Aberdyfi to Machynlleth

24th March 2018

Day 2 of our weekend and the hilliest day with 620 metres of height ahead of us. But first our journey to get there. Today we drove to Machynlleth and got a train from there to Aberdyfi. But not before Sharon discovered the cleanest railway toilets in the country.

Machynlleth station
The cleanest toilets on the rail network
Bonnie and Sharon waiting for the train

Once in Aberdyfi (which is our first walk in the Meirionnydd section of the coastal path) we headed along the coast on the flat and found a nice little cafe for breakfast. Fully recharged we headed off on our walk through the town, but soon we were directed up to the left up a steep slope.

Up we go

The path started up steps and soon opened up to fields and woodlands, with a stream running through the path….

And a field which included one where the sign had been knocked down, so Sharon was able to make her own directions.

Which way?

Already the views were magnificent, but today was going to be about estuary views rather than beach.

Looking across the estuary
Sharon alone in the world

At this point we caught up some fellow walkers who we had seen setting off while we had breakfast, they were also on day 2 of the weekend and heading the same way as us but at a slower pace.

At times we couldn’t see the estuary but instead could see inland towards Snowdonia National Park and the Happy Valley.

Cwm Maethlon or Happy Valley

We climbed higher to Tyddynbriddell hill where a slate marks the spot where King Arthur’s horse Llamrai’s hoof scarred the rock according to legend.

King Arthur’s slate
The hoof print

We then came across a particularly “marshy” bit of land, which was quite odd given we were about 600 feet up at the time, and it took quite a bit of navigating to get through it without getting wet feet.

Marsh land blocking the route

After that we headed downhill all the way to sea level, through a plantation, which also had a few exercise stops on the way….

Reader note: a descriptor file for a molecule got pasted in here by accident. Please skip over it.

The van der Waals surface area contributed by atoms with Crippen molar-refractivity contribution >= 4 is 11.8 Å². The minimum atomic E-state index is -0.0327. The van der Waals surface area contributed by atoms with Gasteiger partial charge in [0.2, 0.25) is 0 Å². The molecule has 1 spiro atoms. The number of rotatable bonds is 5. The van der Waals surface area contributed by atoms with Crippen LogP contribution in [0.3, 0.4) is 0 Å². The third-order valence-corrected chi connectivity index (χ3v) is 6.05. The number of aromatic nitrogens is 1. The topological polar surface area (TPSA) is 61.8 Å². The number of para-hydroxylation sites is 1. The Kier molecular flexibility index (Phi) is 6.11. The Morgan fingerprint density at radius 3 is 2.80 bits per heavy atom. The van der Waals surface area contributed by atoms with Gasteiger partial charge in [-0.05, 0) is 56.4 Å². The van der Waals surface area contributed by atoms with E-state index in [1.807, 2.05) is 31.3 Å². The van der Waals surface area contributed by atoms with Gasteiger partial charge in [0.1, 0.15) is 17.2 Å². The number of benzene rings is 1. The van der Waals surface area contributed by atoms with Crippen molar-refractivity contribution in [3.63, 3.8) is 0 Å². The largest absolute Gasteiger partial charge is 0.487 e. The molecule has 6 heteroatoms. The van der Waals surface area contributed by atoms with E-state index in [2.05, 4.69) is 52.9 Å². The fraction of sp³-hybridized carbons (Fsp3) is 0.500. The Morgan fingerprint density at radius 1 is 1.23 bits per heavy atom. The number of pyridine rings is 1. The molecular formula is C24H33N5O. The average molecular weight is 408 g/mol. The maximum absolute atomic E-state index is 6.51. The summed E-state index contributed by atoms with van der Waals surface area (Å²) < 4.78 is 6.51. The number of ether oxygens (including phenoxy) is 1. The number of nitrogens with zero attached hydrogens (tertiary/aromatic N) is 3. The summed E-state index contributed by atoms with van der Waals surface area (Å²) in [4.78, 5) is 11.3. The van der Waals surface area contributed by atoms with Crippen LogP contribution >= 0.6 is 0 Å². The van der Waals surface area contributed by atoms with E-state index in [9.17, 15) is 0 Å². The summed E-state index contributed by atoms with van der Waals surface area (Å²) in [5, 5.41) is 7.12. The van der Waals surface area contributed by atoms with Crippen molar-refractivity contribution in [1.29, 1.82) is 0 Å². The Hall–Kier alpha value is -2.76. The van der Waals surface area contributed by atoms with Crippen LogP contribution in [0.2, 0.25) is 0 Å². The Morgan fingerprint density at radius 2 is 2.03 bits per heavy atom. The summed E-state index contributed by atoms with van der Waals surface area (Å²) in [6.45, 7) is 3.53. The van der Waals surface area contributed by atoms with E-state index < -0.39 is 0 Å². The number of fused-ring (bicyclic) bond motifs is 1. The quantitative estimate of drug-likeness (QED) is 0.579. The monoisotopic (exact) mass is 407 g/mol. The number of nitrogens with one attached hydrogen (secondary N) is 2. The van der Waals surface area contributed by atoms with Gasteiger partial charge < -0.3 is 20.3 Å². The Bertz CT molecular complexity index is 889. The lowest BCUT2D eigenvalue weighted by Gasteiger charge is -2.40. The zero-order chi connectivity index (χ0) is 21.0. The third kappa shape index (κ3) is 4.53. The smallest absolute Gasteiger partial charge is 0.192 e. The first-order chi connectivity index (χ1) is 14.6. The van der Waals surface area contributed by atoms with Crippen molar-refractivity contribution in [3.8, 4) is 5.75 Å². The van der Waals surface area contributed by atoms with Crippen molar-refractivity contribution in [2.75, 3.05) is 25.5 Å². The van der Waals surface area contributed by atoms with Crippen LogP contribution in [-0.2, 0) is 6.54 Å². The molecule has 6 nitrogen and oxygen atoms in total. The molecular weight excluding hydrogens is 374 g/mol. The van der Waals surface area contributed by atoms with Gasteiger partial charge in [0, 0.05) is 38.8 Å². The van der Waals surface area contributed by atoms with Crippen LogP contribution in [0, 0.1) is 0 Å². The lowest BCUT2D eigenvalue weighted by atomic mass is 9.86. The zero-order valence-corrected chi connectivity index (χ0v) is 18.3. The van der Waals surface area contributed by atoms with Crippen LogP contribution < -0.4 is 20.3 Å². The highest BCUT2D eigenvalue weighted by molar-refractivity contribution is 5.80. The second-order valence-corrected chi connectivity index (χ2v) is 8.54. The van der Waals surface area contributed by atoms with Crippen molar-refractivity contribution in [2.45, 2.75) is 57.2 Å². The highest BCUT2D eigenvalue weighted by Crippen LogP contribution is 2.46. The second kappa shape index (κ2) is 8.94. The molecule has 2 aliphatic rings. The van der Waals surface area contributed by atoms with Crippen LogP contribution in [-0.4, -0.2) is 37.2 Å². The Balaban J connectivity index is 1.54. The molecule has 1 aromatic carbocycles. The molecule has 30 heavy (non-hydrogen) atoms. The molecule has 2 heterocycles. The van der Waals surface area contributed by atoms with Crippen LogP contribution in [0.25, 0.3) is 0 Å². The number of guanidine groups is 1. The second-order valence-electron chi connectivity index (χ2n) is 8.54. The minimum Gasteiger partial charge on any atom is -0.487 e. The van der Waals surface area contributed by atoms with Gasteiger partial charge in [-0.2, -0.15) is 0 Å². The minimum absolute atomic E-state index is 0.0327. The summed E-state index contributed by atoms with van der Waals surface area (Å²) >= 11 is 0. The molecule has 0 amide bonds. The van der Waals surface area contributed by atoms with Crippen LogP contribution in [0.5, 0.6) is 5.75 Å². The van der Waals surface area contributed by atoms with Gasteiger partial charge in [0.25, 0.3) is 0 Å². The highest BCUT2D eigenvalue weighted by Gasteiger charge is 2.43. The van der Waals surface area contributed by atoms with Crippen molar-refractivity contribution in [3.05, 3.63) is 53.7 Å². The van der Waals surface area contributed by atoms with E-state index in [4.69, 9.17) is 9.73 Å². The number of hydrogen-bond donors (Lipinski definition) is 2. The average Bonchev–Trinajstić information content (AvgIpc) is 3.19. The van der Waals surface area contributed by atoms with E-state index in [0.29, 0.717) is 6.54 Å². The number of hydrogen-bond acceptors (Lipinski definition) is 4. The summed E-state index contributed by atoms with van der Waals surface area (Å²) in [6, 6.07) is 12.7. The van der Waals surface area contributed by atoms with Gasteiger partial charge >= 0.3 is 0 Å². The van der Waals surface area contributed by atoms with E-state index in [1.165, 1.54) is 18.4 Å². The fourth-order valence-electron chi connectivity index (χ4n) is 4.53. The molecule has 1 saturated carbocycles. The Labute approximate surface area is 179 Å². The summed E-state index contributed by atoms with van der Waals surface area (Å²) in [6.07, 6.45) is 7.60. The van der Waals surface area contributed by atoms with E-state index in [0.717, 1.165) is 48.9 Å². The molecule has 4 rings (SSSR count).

Go Bonnie
On the way down to Pennal

And then we had to bear left past a hotel and all it’s rental cottages to get to Pennal and sea-level. Now logically at this point you could just walk along the main road a few miles and end up in Machynlleth – but no, the coastal path decided that, as there were no pavements, it would be much safer to take us back inland, and up around 700 feet through a forest to get us to our destination.

So up, and up and up we went; knowing we wanted to go “right and down” but every turn took us “up and left”.

Up
Up
and UP

Eventually the sign took us off to the right, and up another steep hill.

And now for the final ascent

This was very similar to a climb we had at Little Orme last year in Llandudno.

Come on Sharon

And then it all became so much easier with a downhill walk to get back to sea-level again.

Down we go past the sheep

After a few fields and a few lanes we made it down to the Pont ar Ddyfi, which is famed for the salmon resting on stones below, but sadly they must have had the day off today.

Pont ar Ddyfi

And before we knew it we were back at the train station.

The edge of Snowdonia is signposted on the bridge
And back to the station and the car

A total of 220 storeys climbed today, on a walk of exactly 13 miles in length and it took around 4 1/2 hours excluding our stops for food.  Our total is now 355.4 miles completed and 516.3 miles to go. Day 3 tomorrow and if today was our highest day, tomorrow is not far behind and looks to be over 15 miles!!

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